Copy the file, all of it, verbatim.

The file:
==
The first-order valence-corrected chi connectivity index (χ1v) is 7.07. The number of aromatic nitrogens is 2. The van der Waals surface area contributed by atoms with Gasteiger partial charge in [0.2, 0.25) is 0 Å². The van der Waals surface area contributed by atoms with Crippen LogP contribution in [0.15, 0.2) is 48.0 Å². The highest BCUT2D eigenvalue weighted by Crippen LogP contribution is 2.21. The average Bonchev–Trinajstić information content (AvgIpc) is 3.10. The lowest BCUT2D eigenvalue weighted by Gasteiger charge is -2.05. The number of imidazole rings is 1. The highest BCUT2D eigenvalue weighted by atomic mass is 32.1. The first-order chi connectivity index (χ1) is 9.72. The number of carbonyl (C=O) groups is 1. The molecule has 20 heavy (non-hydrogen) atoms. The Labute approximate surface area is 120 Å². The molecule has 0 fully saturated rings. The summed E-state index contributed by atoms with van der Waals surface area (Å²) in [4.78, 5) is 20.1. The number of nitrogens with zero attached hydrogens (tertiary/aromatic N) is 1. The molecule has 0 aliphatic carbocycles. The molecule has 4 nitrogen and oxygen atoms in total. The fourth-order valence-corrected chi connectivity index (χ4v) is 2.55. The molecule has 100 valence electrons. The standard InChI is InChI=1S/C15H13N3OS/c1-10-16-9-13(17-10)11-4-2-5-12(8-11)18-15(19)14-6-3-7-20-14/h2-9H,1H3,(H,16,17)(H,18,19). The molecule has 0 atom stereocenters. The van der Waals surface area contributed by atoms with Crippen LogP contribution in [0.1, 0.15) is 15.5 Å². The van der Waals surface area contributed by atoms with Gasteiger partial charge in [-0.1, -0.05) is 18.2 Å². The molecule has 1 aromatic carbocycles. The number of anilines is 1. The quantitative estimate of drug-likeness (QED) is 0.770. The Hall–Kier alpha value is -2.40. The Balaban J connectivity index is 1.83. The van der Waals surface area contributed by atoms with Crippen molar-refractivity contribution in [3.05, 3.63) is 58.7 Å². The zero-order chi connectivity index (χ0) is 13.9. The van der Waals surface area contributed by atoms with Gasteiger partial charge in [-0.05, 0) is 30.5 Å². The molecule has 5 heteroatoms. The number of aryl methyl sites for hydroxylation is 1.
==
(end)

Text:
The first-order valence-corrected chi connectivity index (χ1v) is 7.07. The number of aromatic nitrogens is 2. The van der Waals surface area contributed by atoms with Gasteiger partial charge in [0.2, 0.25) is 0 Å². The van der Waals surface area contributed by atoms with Crippen LogP contribution in [0.15, 0.2) is 48.0 Å². The highest BCUT2D eigenvalue weighted by Crippen LogP contribution is 2.21. The average Bonchev–Trinajstić information content (AvgIpc) is 3.10. The lowest BCUT2D eigenvalue weighted by Gasteiger charge is -2.05. The number of imidazole rings is 1. The highest BCUT2D eigenvalue weighted by atomic mass is 32.1. The first-order chi connectivity index (χ1) is 9.72. The number of carbonyl (C=O) groups is 1. The molecule has 20 heavy (non-hydrogen) atoms. The Labute approximate surface area is 120 Å². The molecule has 0 fully saturated rings. The summed E-state index contributed by atoms with van der Waals surface area (Å²) in [4.78, 5) is 20.1. The number of nitrogens with zero attached hydrogens (tertiary/aromatic N) is 1. The molecule has 0 aliphatic carbocycles. The molecule has 4 nitrogen and oxygen atoms in total. The fourth-order valence-corrected chi connectivity index (χ4v) is 2.55. The molecule has 100 valence electrons. The standard InChI is InChI=1S/C15H13N3OS/c1-10-16-9-13(17-10)11-4-2-5-12(8-11)18-15(19)14-6-3-7-20-14/h2-9H,1H3,(H,16,17)(H,18,19). The molecule has 0 atom stereocenters. The van der Waals surface area contributed by atoms with Crippen LogP contribution in [0.1, 0.15) is 15.5 Å². The van der Waals surface area contributed by atoms with Gasteiger partial charge in [-0.1, -0.05) is 18.2 Å². The molecule has 1 aromatic carbocycles. The number of anilines is 1. The quantitative estimate of drug-likeness (QED) is 0.770. The Hall–Kier alpha value is -2.40. The Balaban J connectivity index is 1.83. The van der Waals surface area contributed by atoms with Crippen molar-refractivity contribution in [3.05, 3.63) is 58.7 Å². The zero-order chi connectivity index (χ0) is 13.9. The van der Waals surface area contributed by atoms with Gasteiger partial charge in [-0.05, 0) is 30.5 Å². The molecule has 5 heteroatoms. The number of aryl methyl sites for hydroxylation is 1.